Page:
Just like most people, I had MySpace way back in the day, so I know how it used to be and how it has evolved into something not used by many people anymore. From my guy friends, I have heard all about Chatroulette, so, needless to say, I didn’t really feel like engaging with random people on the website and possibly running into some X-rated material (and I’m also currently in the library, so I have a feeling it would’ve been extremely awkward for anyone who happened to gaze over at my computer to see I was on Chatroulette). What’s left? Of course, that leaves I-Dosing. I wanted to see what it was all about, since up until Section last week, I had never heard anything about it.
I started off Google-ing the term, and came across a news video titled, “Oklahoma Bureau of Narcotics Warning Parents About I-Dosing.” It discussed parent’s concerns about their children and the evolution of I-Dosing throughout society. I happen to think that they have an irrational concern. I am not someone who has ever heard of this term before, so this is all going off of my gained knowledge from tonight, but I feel that possibly it is a generational thing. The generation of current parents did not grow up with the technology that we have today, so anything “out of the ordinary” like I-Dosing which claims to “make people high” and “simulate drug use” from different frequencies and digital sounds absolutely scares adults to no end. The idea that technology and noise can do what I-Dosing claims it does makes worried parents react in a way which seems concerning.
I listened to a few videos tonight, which consisted of different pitches and levels of noise, and if anything, it reminded me of an airplane taking off from the runway, or a calming ocean. It did not seem like anything around me was changing, I was just clued in to how annoying it was, and spent my thoughts wishing it would stop. The YouTube videos of the reactions of teens portrayed an image that I-Dosing actually works, and I beg to differ. Curious teenagers want to experience this phenomenon, and in all honesty, its for nothing…I-Dosing, in my opinion, does absolutely nothing.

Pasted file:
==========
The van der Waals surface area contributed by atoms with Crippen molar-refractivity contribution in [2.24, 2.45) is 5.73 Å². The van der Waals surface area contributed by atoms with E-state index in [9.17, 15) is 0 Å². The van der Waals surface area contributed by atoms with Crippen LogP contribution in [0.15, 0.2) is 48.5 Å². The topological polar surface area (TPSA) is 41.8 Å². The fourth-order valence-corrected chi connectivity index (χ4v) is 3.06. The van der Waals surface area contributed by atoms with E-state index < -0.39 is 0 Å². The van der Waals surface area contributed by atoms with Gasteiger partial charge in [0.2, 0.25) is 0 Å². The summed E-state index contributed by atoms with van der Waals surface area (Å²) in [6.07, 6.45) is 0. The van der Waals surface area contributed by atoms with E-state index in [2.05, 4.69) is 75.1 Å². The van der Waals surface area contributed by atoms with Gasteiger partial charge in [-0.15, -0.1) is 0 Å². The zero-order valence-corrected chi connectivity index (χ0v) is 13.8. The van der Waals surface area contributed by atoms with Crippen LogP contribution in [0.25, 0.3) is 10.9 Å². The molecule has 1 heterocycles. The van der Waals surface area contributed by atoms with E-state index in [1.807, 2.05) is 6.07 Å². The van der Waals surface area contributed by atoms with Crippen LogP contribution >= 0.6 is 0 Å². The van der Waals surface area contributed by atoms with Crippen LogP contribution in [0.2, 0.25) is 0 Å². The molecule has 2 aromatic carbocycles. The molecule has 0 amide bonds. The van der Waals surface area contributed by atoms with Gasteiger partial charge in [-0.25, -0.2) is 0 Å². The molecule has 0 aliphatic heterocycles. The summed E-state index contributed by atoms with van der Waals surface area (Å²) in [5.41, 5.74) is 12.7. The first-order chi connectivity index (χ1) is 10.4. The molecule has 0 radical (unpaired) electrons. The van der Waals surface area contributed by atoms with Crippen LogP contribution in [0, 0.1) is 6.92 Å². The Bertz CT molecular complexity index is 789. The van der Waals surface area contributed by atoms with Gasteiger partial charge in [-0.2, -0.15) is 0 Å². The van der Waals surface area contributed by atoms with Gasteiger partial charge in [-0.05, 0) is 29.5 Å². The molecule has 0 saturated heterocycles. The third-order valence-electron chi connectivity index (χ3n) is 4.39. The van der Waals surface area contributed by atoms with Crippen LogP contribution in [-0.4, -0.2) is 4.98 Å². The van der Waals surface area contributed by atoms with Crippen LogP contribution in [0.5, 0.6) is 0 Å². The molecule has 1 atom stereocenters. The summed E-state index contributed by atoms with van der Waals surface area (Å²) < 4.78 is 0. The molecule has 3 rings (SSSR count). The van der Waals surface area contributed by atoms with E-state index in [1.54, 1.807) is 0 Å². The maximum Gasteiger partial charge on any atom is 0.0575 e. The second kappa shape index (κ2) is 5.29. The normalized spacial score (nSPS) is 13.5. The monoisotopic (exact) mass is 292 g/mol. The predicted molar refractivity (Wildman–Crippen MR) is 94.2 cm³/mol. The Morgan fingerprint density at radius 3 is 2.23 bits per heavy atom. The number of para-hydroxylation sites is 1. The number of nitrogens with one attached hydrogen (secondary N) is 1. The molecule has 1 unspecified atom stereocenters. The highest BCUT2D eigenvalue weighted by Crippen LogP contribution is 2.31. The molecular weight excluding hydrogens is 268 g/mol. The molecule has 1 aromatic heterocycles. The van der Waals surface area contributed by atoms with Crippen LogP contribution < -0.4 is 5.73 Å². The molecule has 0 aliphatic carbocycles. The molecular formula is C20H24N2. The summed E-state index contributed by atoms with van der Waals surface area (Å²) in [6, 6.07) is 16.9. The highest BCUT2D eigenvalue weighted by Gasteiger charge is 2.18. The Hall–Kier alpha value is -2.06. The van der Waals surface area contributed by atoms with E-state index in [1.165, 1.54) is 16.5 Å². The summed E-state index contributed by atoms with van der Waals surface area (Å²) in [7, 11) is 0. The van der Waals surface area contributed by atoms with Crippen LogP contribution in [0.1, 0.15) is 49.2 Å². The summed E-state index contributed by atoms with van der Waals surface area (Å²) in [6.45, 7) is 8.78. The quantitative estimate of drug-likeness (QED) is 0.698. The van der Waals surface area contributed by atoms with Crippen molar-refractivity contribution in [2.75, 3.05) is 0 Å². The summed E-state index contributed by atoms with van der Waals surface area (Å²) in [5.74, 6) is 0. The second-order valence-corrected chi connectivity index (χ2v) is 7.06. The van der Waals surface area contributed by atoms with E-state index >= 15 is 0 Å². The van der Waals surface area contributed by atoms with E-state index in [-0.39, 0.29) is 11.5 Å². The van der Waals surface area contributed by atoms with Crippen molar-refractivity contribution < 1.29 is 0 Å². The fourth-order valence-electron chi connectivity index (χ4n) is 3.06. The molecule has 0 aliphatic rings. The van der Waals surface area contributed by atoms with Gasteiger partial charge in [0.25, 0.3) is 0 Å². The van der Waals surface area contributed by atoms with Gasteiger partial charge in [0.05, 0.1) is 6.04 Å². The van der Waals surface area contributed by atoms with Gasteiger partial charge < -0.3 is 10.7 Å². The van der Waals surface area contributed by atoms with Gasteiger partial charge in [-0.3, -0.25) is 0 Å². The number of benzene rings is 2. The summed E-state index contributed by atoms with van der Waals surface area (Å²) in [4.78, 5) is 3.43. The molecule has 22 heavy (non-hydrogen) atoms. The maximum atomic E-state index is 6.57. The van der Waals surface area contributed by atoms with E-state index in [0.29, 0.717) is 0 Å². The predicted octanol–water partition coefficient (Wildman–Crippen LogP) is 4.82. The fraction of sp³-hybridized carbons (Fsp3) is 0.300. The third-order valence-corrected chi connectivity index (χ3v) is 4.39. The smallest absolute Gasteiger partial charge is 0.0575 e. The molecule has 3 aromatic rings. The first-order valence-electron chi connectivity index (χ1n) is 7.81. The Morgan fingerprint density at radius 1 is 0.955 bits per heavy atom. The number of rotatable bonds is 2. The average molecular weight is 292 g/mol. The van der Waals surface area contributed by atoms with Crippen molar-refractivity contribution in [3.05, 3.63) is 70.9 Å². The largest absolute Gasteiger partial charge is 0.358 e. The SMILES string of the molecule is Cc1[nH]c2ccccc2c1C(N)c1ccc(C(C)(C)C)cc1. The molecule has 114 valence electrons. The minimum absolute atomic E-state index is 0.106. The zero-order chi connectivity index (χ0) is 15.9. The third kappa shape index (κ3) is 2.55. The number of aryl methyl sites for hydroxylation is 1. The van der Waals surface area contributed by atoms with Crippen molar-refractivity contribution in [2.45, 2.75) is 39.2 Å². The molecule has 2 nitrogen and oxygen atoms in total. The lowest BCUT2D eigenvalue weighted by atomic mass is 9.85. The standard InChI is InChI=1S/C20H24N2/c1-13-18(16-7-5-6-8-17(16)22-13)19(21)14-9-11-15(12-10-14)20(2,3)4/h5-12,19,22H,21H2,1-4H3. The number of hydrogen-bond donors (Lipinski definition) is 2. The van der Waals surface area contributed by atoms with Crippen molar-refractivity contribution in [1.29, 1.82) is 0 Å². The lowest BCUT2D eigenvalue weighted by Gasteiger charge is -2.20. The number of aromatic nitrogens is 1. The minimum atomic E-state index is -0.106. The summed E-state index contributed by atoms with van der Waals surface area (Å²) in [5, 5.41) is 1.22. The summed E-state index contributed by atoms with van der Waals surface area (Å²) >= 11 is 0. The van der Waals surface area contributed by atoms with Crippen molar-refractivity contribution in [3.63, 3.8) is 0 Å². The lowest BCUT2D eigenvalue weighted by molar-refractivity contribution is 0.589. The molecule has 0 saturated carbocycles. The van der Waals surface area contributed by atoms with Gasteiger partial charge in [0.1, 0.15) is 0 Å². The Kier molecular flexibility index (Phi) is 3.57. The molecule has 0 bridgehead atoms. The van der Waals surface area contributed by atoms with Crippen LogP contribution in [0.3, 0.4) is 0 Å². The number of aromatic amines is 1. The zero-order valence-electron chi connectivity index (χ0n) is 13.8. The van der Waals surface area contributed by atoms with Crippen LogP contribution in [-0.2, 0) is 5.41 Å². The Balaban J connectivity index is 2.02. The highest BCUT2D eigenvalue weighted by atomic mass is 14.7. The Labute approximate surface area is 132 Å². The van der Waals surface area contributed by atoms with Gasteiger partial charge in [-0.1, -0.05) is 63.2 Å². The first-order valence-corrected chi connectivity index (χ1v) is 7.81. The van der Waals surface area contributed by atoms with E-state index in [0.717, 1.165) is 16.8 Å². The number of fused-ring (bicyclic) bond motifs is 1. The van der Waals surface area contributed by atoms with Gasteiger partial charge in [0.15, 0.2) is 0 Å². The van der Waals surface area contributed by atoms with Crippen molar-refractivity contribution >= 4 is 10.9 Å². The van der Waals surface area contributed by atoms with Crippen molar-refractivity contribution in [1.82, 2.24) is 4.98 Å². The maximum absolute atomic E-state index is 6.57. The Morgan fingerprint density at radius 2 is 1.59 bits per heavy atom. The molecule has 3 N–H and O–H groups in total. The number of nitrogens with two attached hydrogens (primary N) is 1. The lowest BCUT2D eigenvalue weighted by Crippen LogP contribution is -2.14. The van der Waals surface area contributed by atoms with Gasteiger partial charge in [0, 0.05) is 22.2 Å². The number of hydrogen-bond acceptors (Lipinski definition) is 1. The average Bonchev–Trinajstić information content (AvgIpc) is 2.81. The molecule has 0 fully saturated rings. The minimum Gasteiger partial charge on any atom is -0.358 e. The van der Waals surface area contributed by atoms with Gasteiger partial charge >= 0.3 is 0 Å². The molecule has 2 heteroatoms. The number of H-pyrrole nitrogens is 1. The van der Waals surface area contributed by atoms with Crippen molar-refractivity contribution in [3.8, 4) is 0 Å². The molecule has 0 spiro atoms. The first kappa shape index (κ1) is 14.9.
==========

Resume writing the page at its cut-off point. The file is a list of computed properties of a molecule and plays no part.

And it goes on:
I was actually listening to the “Gates of Hades” I-Dosing video while writing this blog entry, since I saw in someone else’s post that was a common one, and I didn’t come across it in my studies…just like all of the others, it has not phased me at all (and now it’s even sounding like an annoying, moving train, which is making me laugh, but that’s just me and my imagination I guess). You know how after you go into an ocean you feel like you’re in waves hours later, where you can literally feel it after the fact? I thought that was what I-Dosing would be like. It wasn’t at all.
My experience with Chatroulette was a different one. In the five minutes I was on it I saw about 10 people and attempted to chat with 2 or 3 before it just creped me out. Maybe it’s an age thing. I know my little brother and his friends spend like hours on it randomly just messing around like high school kids do sometimes. All I know is it is for sure not for me.